Benjamuna's Blog

Stories…. with a touch of India….

Don’t miss out the Irani Cafes in Mumbai September 3, 2017

Filed under: INDIA — benjamuna @ 5:56 pm
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Yazdani is a bakery, and from what I’ve read; women have no access to the bakery itself. I certainly wasn’t allowed in to take photographs.

I cannot recall when I became aware of the Irani Cafés in Mumbai. But I do remember my first taste of brun maska, one of their signature dishes, if one can call a bun a dish. The Irani cafes, those who are left, are scattered around south Mumbai. Originally owned and run by the Iranians who migrated to India, the cafes were initially set up as chai cafes. By the beginning of the 20th century, Irani cafes had sprung up on almost every prominent street corner of Bombay. They are now, sadly, in decline, as the Parsis (Zoroastrians from Iran) themselves. But that is another story. One should make sure to visit one or two of these quirky cafes cum small restaurants, before it is too late.

I first visited the Yazdani Bakery in the Fort area a few years back. The café has simple wooden benches and tables, the interior is worn and dilapidated. Upon entering, my travel companion grinned his nose, unwilling to sit down. Whereas I was immediately charmed by the retro atmosphere and preferred to oversee the grimy sink in the corner. We ordered brun maska, a hot toasted white bun slathered in melted butter (now is the time to forget all about diets) with a crunchy crust. My friend, a die-hard consumer of healthy brown bread grinned his nose even more, but dug into the bun. Breakfast was hours away. He almost immediately asked for one more … It is simply is delicious! The owner of these Irani, or Parsi cafes, used to sit at a typical cash counter by the entrance. And Rashid Zend still do at Yazdani.  He was keen to talk and pose for a photograph as we paid a humble price for the filling meal.

You don’t eat comfortably, but you eat well …

 

The famous brun maska, looks simple – tastes yummie!!

Authentic, no doubt …

Apart from the food, the interior by far defines the Irani cafes. Marble-top tables, red-checked table clothes, bent wood chairs of German/Polish design, entertaining signboards and biscuits in glass jars. You really believe these eateries to be frozen in time! The food is more than a “simple” bun or the tasty Mawa cake. You may want to try the famous Bombay Duck or the yummy Berry Pulao at Café Britannia & Co. Quietly in a corner sat the owner himself, the rather famous Boman Kohinoor. In his 90’s, he still takes orders and is more than happy to talk and pose for pictures when we approach him. He speaks of his good health and longevity and is happy to go through some of his prized photos and letters displayed on a table, among them a signed letter from the Queen of England. Boman is a self-declared Number One fan of the British royalty.

Britannia & Co. Boman Kohinoor may look retired when spotted in his corner, but once you make contact he is a very vital man, in his 90’s … (below).

Another iconic restaurant not to be missed, is Kyani & Co, definitely worth a visit for the interior and the small shop inside the restaurant. It’s all here; the counter at the door, the significant table and chairs, the signs, the bakery at the back and the numerous jars of biscuits. It was time to taste the Mawa cakes, we could have eaten ten in one go!

The biscuits set you back only a few Rupis!

 

On your way back to the hotel, make sure to stop at the Parsi Dairy Farm in Kalbadevi. No matter how many brun maskas or Mawa cakes, there has to be room for Kulfi, a popular frozen dairy dessert. The Paris Dairy Farm has been under threat for several years now, another reason to step inside and treat yourself to “traditional Indian ice cream”, before it’s too late. The distinctive interior comes as a bonus!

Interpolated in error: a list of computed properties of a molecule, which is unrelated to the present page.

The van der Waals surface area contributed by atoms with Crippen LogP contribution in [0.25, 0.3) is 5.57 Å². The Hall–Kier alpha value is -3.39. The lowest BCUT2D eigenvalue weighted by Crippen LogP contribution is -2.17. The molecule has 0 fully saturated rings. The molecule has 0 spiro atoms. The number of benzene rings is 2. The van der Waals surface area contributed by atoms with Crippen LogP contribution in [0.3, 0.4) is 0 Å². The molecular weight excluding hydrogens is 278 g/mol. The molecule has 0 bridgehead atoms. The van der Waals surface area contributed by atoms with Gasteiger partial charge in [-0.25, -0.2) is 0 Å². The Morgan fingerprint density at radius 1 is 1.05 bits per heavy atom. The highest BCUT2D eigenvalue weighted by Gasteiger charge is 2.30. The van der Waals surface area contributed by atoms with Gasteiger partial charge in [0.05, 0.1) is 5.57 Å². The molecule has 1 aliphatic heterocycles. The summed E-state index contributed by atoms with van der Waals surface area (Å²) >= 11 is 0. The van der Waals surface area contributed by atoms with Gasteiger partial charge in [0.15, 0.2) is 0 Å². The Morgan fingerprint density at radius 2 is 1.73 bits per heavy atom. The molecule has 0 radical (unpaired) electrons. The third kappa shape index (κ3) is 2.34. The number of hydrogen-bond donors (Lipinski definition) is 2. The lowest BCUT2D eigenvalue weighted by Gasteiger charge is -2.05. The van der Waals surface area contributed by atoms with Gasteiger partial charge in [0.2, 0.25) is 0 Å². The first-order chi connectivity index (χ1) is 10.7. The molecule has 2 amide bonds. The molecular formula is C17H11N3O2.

PS – you might want somebody to take you on a Parsi Tour – My choice is http://www.zamorinofbombay.com

Kulfi at The Parsi Dairy Farm.

 

The Colour of Calcutta aka The King of the Road March 19, 2017

Filed under: INDIA — benjamuna @ 4:42 pm
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The first thing I noticed in Calcutta, was the omnipresent yellow taxis. It shant be denied, Calcutta is – at least at first sight, a chaotic, dirty, dreary, noisy, congested megalopolis (rumour says 17 million people…). At second glance, after spotting the taxis, the picture changes. At least it did for me. The taxis, like a swarm of bees, were lighting up every street.

The yellow Ambassadors are everywhere!!

FACT | The Hindustan Ambassador was an automobile manufactured by Hindustan Motors of India. It was in production from 1958 to 2014 with few improvements and changes over its production lifetime.

All the taxis have ‘No refusal’ on their doors. The story goes that the taxis are notorious for declining passengers, a fact that tells me that the drivers earn pretty good money. At least enough to say no to a ride in jammed areas – or too far away or maybe the driver has just planned his lunch break! So the authorities made the drivers put ‘No refusal’ on the car and act accordingly. Does it help? Hardly!

QUOTE | “It is as if the car is made for the city, its classic design going so well with the Colonial architecture.”

 

 

FACT | Taxi services started in Calcutta in 1907, the Ambassador became the standard taxi model in 1962. In 2014, Hindustan Motors brought the production of this regal brand to a close, sadly the Ambassador was not in sufficient demand.

If you didn’t know, you would think that there was still a steady production of these cars as they swarm and honk their way through the streets.  May the remaining cars live long and colour the streets of Calutta!

 

Matching colours March 16, 2017

Filed under: INDIA — benjamuna @ 8:07 am
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Very often, when I walk the streets of Indian markets with my camera, I see matching colours. The street vendors are dressed according to the goods they’re selling. Or… is it just a coincidence? It might be, but sometimes not… I spotted a few matching colours at Dadar market, Mumbai.

Above; a woman is selling yellow coloured fruits, dressed in a yellow sari. If her sari had been red, I might not have payed her any attention her… Now, she stood out in the crowd.

Below: She is selling grapes, and she has draped herself in a mauve sari which matches the tissue paper…

Below: Whatever she is selling, it matches her sari and umbrella. It was the reds that caught my attention.

Below: Even her bangles goes with her goods!